ADVENTURE IV. THE BOSCOMBE VALLEY MYSTERY
We were seated at breakfast one morning, my wife and I, when the
maid brought in a telegram. It was from Sherlock Holmes and ran
in this way:
"Have you a couple of days to spare? Have just been wired for from
the west of England in connection with Boscombe Valley tragedy.
Shall be glad if you will come with me. Air and scenery perfect.
Leave Paddington by the 11:15."
"What do you say, dear?" said my wife, looking across at me.
"Will you go?"
"I really don't know what to say. I have a fairly long list at
"Oh, Anstruther would do your work for you. You have been looking
a little pale lately. I think that the change would do you good,
and you are always so interested in Mr. Sherlock Holmes' cases."
"I should be ungrateful if I were not, seeing what I gained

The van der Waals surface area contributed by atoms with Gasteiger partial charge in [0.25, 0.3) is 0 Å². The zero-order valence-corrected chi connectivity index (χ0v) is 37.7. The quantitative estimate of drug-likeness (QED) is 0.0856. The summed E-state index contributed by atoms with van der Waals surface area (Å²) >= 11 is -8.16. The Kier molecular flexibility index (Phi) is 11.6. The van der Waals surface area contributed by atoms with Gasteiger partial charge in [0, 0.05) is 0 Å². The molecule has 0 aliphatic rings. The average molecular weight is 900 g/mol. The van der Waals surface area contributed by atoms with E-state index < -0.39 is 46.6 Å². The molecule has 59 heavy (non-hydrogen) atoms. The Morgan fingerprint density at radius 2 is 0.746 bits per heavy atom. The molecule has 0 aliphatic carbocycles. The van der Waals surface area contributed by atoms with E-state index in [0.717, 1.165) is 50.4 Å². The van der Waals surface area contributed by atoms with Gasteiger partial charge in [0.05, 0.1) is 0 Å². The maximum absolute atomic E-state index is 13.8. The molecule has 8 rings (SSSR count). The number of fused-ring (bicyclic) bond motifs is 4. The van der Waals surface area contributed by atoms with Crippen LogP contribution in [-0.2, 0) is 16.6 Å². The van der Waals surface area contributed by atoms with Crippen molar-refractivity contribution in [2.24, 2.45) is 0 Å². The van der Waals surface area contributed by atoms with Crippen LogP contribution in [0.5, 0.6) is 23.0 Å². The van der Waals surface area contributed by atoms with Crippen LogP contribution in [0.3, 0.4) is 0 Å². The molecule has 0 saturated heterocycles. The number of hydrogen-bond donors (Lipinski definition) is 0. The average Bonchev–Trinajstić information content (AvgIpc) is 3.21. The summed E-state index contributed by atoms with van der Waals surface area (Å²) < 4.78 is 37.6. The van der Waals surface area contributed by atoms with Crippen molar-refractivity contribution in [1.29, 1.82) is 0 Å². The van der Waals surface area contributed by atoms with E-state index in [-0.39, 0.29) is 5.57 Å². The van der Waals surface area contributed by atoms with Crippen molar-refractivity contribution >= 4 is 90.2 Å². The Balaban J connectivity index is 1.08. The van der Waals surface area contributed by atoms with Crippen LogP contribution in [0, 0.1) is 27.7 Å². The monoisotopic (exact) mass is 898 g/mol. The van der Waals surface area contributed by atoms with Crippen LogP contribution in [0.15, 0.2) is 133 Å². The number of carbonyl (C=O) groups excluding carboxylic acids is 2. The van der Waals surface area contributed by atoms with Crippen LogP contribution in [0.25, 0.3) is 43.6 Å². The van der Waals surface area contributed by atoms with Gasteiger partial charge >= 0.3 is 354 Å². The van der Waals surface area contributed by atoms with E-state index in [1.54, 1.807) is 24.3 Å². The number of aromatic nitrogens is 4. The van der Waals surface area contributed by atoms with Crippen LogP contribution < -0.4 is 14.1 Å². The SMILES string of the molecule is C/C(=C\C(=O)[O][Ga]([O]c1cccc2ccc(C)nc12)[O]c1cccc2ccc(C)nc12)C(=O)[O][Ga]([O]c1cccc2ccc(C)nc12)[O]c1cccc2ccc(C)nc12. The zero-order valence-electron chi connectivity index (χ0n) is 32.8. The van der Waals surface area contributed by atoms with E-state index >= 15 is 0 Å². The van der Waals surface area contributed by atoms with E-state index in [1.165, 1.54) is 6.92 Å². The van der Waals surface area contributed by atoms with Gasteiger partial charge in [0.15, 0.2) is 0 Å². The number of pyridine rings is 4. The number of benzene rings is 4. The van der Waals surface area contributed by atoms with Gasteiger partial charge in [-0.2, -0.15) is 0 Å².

through one of them," I answered. "But if I am to go, I must pack
at once, for I have only half an hour."
My experience of camp life in Afghanistan had at least had the
effect of making me a prompt and ready traveller. My wants were
few and simple, so that in less than the time stated I was in a
cab with my valise, rattling away to Paddington Station. Sherlock
Holmes was pacing up and down the platform, his tall, gaunt
figure made even gaunter and taller by his long grey
travelling-cloak and close-fitting cloth cap.
"It is really very good of you to come, Watson," said he. "It
makes a considerable difference to me, having someone with me on
whom I can thoroughly rely. Local aid is always either worthless
or else biassed. If you will keep the two corner seats I shall
get the tickets."
We had the carriage to ourselves save for an immense litter of